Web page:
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Former New York Rangers player Edgar Laprade, 92, watches a afternoon skate at Grandview Arena near his Thunder Bay home Nov. 10th/2011. Brent Linton for The Globe and Mail (Brent Linton For The Globe and Mail)
Former New York Rangers player Edgar Laprade, 92, watches a afternoon skate at Grandview Arena near his Thunder Bay home Nov. 10th/2011. Brent Linton for The Globe and Mail (Brent Linton For The Globe and Mail)

Obituary

Edgar Laprade was known as ‘Beaver’ on the ice Add to ...

Edgar Laprade was a hockey Gandhi on ice populated by thugs, roughnecks and scalawags.

While his opponents bore nicknames such as Wild Bill, Black Jack and Terrible Ted, the industrious Mr. Laprade was known as Beaver. Those tough guys spent so much time in the penalty box they could have been charged rent; the peaceable Mr. Laprade sometimes went an entire season without receiving a single penalty.

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Mr. Laprade, a member of the Hockey Hall of Fame, died April 28 at his home in Thunder Bay, Ont. He was 94.

“He could handle the puck as good as anyone in the league,” said retired player Howie Meeker, 90, who played against him.

The gentlemanly Mr. Laprade, who owned a sporting goods store during his playing days and afterward, dressed each winter in a blue wool pullover sweater laced at the neck. Sewn felt letters in red and white trim across the chest and a number 10 on the back provided a bold statement.

Mr. Laprade’s sartorial splendour was celebrated by fans of the New York Rangers hockey team, who were also known as the Broadway Blueshirts.

The colours were less well received by players with the other five NHL teams.

A stylish skater, a pesky checker and an adept penalty-killer, Mr. Laprade also comported himself on ice with a strict adherence to the hockey rulebook. His turn-the-other cheek attitude stood out in a sport more often associated with an Old Testament code of a hook for a hook, a slash for a slash.

The more thuggish of his opponents targeted the 5-foot-8, 160-pound centre without fear of retaliation.

“The small fellow with some ability is smashed by the guy with muscle,” he complained in 1949, threatening to quit the league to return to amateur ranks.

Mr. Laprade’s pacific style earned him the Lady Byng Memorial Trophy for sportsmanship at the end of the 1949-50 season. In 60 games, he had been assessed a single minor penalty of two minutes duration. The trophy came with a $1,000 prize.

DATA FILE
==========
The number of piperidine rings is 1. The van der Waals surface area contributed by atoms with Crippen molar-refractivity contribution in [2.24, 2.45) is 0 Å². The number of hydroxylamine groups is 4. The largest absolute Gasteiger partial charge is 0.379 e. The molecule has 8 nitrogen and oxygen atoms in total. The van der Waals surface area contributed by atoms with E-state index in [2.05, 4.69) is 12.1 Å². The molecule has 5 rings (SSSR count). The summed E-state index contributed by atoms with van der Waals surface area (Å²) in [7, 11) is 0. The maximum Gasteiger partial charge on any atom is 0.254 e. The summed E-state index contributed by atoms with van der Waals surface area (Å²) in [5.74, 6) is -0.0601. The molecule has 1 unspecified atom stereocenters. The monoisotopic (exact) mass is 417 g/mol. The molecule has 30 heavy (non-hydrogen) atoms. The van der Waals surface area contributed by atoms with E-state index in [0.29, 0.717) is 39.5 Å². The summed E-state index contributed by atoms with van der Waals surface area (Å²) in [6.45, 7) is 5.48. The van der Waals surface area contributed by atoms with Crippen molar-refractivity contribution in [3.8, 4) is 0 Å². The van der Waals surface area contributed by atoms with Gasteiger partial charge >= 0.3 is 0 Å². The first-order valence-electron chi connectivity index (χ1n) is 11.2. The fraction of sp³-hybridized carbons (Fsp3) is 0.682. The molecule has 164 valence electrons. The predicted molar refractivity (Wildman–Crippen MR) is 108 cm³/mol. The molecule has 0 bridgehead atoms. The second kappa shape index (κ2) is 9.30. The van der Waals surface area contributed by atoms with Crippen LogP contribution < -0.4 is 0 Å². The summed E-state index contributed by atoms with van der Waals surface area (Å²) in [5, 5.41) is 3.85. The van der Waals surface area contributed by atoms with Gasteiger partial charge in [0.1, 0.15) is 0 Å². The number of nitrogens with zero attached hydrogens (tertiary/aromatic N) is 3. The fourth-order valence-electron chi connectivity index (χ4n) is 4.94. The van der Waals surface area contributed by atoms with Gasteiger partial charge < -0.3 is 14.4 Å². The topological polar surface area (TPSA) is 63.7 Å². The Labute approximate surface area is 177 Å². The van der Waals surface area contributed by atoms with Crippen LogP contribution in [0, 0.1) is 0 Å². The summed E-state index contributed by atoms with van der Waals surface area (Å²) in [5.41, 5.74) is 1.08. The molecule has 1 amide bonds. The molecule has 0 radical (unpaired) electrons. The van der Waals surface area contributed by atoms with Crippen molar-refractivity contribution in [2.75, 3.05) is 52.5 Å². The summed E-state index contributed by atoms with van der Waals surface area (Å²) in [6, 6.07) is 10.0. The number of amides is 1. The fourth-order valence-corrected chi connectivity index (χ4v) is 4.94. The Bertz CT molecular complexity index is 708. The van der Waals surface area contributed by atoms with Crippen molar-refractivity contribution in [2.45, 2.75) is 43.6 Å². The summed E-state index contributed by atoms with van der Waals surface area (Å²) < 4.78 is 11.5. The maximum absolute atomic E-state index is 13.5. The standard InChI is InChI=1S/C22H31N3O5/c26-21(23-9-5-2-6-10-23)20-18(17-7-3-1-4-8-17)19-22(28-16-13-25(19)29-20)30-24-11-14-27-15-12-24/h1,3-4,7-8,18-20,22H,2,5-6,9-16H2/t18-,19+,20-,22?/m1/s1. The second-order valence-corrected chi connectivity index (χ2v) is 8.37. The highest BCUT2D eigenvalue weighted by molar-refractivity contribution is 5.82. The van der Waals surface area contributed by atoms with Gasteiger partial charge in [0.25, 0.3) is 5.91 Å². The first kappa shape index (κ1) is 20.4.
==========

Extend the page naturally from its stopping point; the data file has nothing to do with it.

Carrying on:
In three of his 10 NHL campaigns, his name did not sully a penalty timekeeper’s score book. In 500 regular-season NHL games, he was charged with just 42 minutes in penalty, a total some scofflaws have surpassed in a single game.

The checking forward said he avoided penalties for a simple reason: He knew of no way to score from the penalty box.

While Mr. Laprade’s rap sheet was short, his medical chart was long: a fractured left leg, a broken jaw, a groin injury, an ankle injury, torn knee ligaments and numerous other knee injuries that forced him to play with a brace. In a 1947 game, William (Wild Bill) Ezinicki of the Toronto Maple Leafs delivered a crunching check that left the Rangers centre sprawled unconscious on the ice at Maple Leaf Gardens. Mr. Laprade wound up in a Toronto hospital with a concussion. He needed five stitches to close a cut to his head.

“They took [Laprade] out on a stretcher,” Mr. Meeker, who played for the Maple Leafs in that game, said. “I thought Bill had killed him.”

The bodycheck enraged Frank Boucher, New York’s coach and general manager, who fired off an angry telegram to league headquarters. The wire read: “Laprade in hospital with concussion from charge by Ezinicki after whistle on an offside play. Referee [George] Gravelle claims he did not see the offense. How much longer is Ezinicki going to get away with elbowing, high sticking and deliberate injuries to opponents? Believe curb must be put on this player immediately.”

League president Clarence Campbell dismissed the appeal for further punishment. In any case, Mr. Laprade soon returned to bear the brunt of illegal stick work and other malfeasance.

Nor was he immune from injury away from the rink. In 1948, Mr. Laprade was riding with four other Rangers when their car ran off the road to avoid a passing truck about eight kilometres north of the border crossing at Rouses Point, N.Y. Four of the players, including Mr. Laprade, were unconscious when they arrived at hospital in Montreal. The centre suffered what the doctor described as an “extremely painful” broken nose. He was also concussed and needed 28 stitches to close a head gash. The players had been returning from Montreal to training camp at Saranac Lake, N.Y.

Mr. Laprade twice retired from the Rangers only to be lured back to the arena to shore up an injury-depleted roster. In 500 career games, he scored 108 goals with 172 assists.

He also scored four goals with nine assists in 18 playoff games.

Edgar Louis Laprade was born to Edith and Thomas Laprade on Oct. 10, 1919, at Mine Centre, a Northwestern Ontario gold-mining town. He moved to Port Arthur at age four, learning to skate on frozen outdoor ponds. At 16, he joined the local junior team, playing three seasons before graduating to the Port Arthur Bearcats. His brother Burt, older by 15 months, played defence on a team for which young Edgar provided a scoring punch. He scored 31 goals in just 25 regular-season games in 1938-39, before adding 22 goals in 13 playoff games as the Bearcats claimed the Allan Cup as Canada’s senior champions.

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